You can use either baby globe artichokes or larger ones for this recipe. To be honest, this could just as easily have made its appearance in the ‘Tapas and small plates’ chapter, as these artichokes are delicious on their own or as a salty snack with an aperitif. I love serving them with grilled fish as a take on good old fish and chips. Cook these either on your barbecue or on the stovetop.
8 baby globe artichokes or 4 regular ones, prepared and cooked (see page 82)
plain (all-purpose) flour, for dusting
olive oil, for deep-frying
16–20 sage leaves 1 lemon, cut into wedges
sea salt and black pepper
If cooking on the barbecue, light and set for direct/indirect cooking.
Drain the cooked artichokes and leave to cool, then slice them very thinly lengthwise using a sharp knife. Dust with flour, ensuring the artichoke slices are completely coated.
Heat a 3cm (11⁄4in) depth of olive oil in a medium saucepan until very hot, either in the direct heat zone of your barbecue or on the stovetop. Check the oil is hot enough by carefully, with a pair of tongs, dipping the corner of an artichoke slice into the oil: if it sizzles straightaway, the oil is ready.
Quickly fry the sage leaves in the hot oil until crisp. Scoop them out with a slotted spoon and drain well on paper towels.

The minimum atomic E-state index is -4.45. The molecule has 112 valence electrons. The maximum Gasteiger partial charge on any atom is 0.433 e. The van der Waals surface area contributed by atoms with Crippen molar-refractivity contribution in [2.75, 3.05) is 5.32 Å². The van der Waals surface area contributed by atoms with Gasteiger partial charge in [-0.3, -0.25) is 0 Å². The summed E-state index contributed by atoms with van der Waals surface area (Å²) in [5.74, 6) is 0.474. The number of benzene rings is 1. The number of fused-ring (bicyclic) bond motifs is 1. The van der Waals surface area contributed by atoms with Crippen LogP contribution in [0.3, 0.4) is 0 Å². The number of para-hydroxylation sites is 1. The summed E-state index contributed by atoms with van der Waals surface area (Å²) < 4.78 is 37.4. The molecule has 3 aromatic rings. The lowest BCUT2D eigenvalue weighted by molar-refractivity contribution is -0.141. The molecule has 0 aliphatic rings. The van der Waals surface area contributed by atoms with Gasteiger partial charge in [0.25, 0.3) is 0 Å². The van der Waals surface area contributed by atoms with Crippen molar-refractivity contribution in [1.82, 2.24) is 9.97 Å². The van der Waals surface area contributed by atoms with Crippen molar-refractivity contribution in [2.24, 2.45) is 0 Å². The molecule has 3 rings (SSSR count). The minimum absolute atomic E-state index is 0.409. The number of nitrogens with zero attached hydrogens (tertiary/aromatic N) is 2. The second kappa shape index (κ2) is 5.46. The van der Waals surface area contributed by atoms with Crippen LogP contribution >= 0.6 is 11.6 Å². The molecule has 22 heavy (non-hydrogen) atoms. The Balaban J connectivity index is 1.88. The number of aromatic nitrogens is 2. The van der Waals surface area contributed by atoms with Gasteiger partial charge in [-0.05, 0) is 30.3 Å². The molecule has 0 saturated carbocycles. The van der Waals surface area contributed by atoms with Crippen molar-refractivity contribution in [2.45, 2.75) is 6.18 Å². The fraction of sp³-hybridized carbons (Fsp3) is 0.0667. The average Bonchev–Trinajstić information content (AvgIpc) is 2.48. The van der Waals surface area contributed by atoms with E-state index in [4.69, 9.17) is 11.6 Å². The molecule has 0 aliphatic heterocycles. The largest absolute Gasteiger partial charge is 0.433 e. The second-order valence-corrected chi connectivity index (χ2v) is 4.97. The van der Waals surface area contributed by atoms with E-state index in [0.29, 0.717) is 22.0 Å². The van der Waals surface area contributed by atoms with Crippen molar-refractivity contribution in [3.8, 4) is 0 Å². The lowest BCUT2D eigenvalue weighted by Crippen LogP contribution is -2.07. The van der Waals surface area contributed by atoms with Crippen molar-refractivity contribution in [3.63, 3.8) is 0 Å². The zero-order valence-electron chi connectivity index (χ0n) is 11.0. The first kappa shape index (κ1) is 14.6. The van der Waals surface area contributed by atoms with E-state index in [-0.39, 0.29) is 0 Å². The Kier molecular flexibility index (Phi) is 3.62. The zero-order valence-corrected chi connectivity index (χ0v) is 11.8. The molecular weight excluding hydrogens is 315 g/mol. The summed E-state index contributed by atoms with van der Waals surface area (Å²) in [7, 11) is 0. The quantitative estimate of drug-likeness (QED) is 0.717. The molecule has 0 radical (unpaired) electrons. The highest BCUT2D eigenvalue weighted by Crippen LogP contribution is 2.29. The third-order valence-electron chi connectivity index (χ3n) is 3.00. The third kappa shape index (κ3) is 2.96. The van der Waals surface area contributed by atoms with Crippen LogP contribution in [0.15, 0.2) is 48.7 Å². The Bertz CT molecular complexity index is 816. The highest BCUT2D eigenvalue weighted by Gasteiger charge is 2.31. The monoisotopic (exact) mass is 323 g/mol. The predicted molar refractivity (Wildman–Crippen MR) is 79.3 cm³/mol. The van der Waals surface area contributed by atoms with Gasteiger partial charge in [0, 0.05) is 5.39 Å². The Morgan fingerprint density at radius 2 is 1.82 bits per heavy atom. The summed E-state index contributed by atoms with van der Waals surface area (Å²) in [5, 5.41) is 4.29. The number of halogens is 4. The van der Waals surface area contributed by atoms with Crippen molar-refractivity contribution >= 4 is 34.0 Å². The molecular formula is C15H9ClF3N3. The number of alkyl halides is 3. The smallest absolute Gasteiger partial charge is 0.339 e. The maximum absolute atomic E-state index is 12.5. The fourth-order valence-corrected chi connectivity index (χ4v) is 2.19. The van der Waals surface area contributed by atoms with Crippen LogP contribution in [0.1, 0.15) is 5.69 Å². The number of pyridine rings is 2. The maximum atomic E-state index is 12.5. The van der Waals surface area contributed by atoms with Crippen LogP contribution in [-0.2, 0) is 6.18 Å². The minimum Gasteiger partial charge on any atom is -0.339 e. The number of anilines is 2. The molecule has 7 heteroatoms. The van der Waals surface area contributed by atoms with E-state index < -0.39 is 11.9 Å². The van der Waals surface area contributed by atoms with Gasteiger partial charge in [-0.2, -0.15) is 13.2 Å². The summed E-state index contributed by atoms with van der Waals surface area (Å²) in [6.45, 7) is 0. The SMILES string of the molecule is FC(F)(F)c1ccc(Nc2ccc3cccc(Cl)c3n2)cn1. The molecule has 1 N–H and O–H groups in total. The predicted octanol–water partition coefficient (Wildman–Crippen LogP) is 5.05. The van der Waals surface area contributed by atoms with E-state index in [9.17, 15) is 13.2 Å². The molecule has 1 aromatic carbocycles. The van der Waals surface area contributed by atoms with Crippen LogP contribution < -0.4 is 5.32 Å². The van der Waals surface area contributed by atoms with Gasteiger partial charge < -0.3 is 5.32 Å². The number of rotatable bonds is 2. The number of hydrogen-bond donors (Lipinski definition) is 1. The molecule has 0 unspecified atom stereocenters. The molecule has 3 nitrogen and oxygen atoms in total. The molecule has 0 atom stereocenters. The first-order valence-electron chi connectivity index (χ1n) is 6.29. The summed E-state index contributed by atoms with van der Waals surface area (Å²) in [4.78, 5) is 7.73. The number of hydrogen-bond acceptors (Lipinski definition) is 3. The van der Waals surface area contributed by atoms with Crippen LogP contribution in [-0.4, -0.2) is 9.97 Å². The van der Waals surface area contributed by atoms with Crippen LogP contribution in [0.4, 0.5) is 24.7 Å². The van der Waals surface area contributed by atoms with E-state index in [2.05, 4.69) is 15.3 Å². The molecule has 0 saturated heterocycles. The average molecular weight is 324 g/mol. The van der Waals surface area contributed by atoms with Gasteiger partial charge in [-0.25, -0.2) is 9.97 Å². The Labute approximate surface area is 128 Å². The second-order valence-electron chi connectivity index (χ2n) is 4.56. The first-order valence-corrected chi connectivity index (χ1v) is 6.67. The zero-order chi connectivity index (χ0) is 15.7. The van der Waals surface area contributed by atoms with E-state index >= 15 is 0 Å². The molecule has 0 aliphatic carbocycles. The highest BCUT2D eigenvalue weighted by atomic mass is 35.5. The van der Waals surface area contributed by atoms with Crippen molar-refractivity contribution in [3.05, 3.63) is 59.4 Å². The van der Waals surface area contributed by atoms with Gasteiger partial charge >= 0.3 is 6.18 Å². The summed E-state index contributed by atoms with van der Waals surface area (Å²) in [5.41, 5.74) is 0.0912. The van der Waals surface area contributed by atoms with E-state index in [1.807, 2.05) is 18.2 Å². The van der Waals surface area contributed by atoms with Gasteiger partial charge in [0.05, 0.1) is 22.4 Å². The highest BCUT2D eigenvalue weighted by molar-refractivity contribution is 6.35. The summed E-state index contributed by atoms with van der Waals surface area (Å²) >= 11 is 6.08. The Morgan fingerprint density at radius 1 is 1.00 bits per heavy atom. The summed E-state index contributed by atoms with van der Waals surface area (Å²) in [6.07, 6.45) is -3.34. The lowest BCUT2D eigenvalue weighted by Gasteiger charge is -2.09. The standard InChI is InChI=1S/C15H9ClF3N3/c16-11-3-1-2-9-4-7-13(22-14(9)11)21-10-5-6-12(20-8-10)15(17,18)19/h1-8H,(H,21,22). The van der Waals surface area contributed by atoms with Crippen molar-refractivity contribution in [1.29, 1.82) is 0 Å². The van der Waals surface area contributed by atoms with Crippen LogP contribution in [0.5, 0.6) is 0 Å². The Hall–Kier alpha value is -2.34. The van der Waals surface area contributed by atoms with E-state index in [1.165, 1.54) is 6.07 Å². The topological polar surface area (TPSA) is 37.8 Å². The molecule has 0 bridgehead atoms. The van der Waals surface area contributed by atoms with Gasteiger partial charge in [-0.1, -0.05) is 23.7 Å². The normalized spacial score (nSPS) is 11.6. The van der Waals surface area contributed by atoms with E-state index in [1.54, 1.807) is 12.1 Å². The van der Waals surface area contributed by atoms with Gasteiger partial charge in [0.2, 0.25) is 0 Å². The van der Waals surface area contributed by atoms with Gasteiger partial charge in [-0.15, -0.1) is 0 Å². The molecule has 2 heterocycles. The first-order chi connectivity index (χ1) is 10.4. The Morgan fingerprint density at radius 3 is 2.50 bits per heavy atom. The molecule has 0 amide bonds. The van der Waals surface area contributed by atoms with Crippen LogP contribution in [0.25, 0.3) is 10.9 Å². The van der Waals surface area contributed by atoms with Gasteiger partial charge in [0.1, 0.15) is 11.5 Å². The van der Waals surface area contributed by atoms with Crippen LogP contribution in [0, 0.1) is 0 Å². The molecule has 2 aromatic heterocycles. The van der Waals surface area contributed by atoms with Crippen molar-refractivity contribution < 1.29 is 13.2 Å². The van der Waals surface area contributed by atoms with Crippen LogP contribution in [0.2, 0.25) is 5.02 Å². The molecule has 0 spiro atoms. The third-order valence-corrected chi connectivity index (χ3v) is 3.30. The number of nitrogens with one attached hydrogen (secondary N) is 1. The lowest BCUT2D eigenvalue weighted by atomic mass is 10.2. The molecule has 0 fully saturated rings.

Working in batches, gently slip the artichoke slices into the oil and cook until crisp and golden brown. Using a slotted spoon, remove from the oil and drain on paper towels.
Season the artichokes with salt and pepper, then scatter over the crispy sage leaves and serve with lemon wedges on the side.
To prepare the artichokes:
juice of 1⁄2 lemon
300ml (11⁄4 cups) white wine
300ml (11⁄4 cups) white wine vinegar, plus a splash extra
5 black peppercorns
1 bay leaf
1 sprig thyme
sea salt and black pepper
Trim the ends of the stalks from the artichokes, then keep trimming away the woody, dark-green leaves until you reach the pale-green hearts. With a sharp peeler, peel from the base of the heart to the ends of the stalks, to reveal the tender, pale-green flesh. Use a teaspoon to scrape out the hairy choke, if there is any. Immediately rub the artichokes all over with lemon juice to stop them discolouring, then place in a non- reactive saucepan.
When all the artichokes are prepared, add the wine, vinegar, peppercorns, bay leaf, thyme and a sprinkle of salt to the pan, then pour in enough cold water to cover. Place on the stovetop and bring to the boil, then turn down to a simmer and cook for 12–14 minutes, or until the artichokes are tender (a small knife inserted into the fattest part of the artichoke shouldn’t meet any resistance). Drain the artichokes, then leave to cool and dry on paper towel before cutting in half lengthwise.